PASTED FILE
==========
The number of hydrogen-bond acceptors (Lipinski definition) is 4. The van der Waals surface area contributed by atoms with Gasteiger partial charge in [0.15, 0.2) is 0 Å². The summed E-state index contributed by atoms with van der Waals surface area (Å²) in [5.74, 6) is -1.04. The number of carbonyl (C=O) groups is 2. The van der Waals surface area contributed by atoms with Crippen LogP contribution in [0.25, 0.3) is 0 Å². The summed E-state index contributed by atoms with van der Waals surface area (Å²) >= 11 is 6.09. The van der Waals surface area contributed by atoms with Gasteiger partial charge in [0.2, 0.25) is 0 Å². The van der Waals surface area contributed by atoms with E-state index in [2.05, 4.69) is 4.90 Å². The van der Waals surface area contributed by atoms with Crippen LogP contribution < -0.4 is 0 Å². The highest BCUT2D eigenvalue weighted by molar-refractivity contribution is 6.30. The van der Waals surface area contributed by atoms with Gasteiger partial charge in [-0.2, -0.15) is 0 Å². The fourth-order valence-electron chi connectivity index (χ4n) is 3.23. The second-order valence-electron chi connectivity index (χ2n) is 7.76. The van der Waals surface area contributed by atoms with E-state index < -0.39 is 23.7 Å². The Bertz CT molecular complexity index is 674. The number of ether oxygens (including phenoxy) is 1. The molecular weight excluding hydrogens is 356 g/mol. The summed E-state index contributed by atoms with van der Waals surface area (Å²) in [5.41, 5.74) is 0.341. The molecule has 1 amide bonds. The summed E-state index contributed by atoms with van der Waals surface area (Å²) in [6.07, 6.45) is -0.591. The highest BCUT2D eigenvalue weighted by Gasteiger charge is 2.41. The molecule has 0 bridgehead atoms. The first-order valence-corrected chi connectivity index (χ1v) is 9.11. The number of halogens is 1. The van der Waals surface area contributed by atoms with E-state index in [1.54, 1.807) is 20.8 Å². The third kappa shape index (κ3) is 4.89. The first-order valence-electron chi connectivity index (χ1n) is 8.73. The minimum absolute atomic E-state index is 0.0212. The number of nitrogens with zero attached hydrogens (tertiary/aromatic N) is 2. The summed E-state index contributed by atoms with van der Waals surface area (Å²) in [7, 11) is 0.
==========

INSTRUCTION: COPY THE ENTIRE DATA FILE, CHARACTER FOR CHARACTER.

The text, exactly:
The number of hydrogen-bond acceptors (Lipinski definition) is 4. The van der Waals surface area contributed by atoms with Gasteiger partial charge in [0.15, 0.2) is 0 Å². The summed E-state index contributed by atoms with van der Waals surface area (Å²) in [5.74, 6) is -1.04. The number of carbonyl (C=O) groups is 2. The van der Waals surface area contributed by atoms with Crippen LogP contribution in [0.25, 0.3) is 0 Å². The summed E-state index contributed by atoms with van der Waals surface area (Å²) >= 11 is 6.09. The van der Waals surface area contributed by atoms with Gasteiger partial charge in [0.2, 0.25) is 0 Å². The van der Waals surface area contributed by atoms with E-state index in [2.05, 4.69) is 4.90 Å². The van der Waals surface area contributed by atoms with Crippen LogP contribution < -0.4 is 0 Å². The highest BCUT2D eigenvalue weighted by molar-refractivity contribution is 6.30. The van der Waals surface area contributed by atoms with Gasteiger partial charge in [-0.2, -0.15) is 0 Å². The fourth-order valence-electron chi connectivity index (χ4n) is 3.23. The second-order valence-electron chi connectivity index (χ2n) is 7.76. The van der Waals surface area contributed by atoms with E-state index < -0.39 is 23.7 Å². The Bertz CT molecular complexity index is 674. The number of ether oxygens (including phenoxy) is 1. The molecular weight excluding hydrogens is 356 g/mol. The summed E-state index contributed by atoms with van der Waals surface area (Å²) in [5.41, 5.74) is 0.341. The molecule has 1 amide bonds. The summed E-state index contributed by atoms with van der Waals surface area (Å²) in [6.07, 6.45) is -0.591. The highest BCUT2D eigenvalue weighted by Gasteiger charge is 2.41. The molecule has 0 bridgehead atoms. The first-order valence-corrected chi connectivity index (χ1v) is 9.11. The number of halogens is 1. The van der Waals surface area contributed by atoms with E-state index in [1.54, 1.807) is 20.8 Å². The third kappa shape index (κ3) is 4.89. The first-order valence-electron chi connectivity index (χ1n) is 8.73. The minimum absolute atomic E-state index is 0.0212. The number of nitrogens with zero attached hydrogens (tertiary/aromatic N) is 2. The summed E-state index contributed by atoms with van der Waals surface area (Å²) in [7, 11) is 0.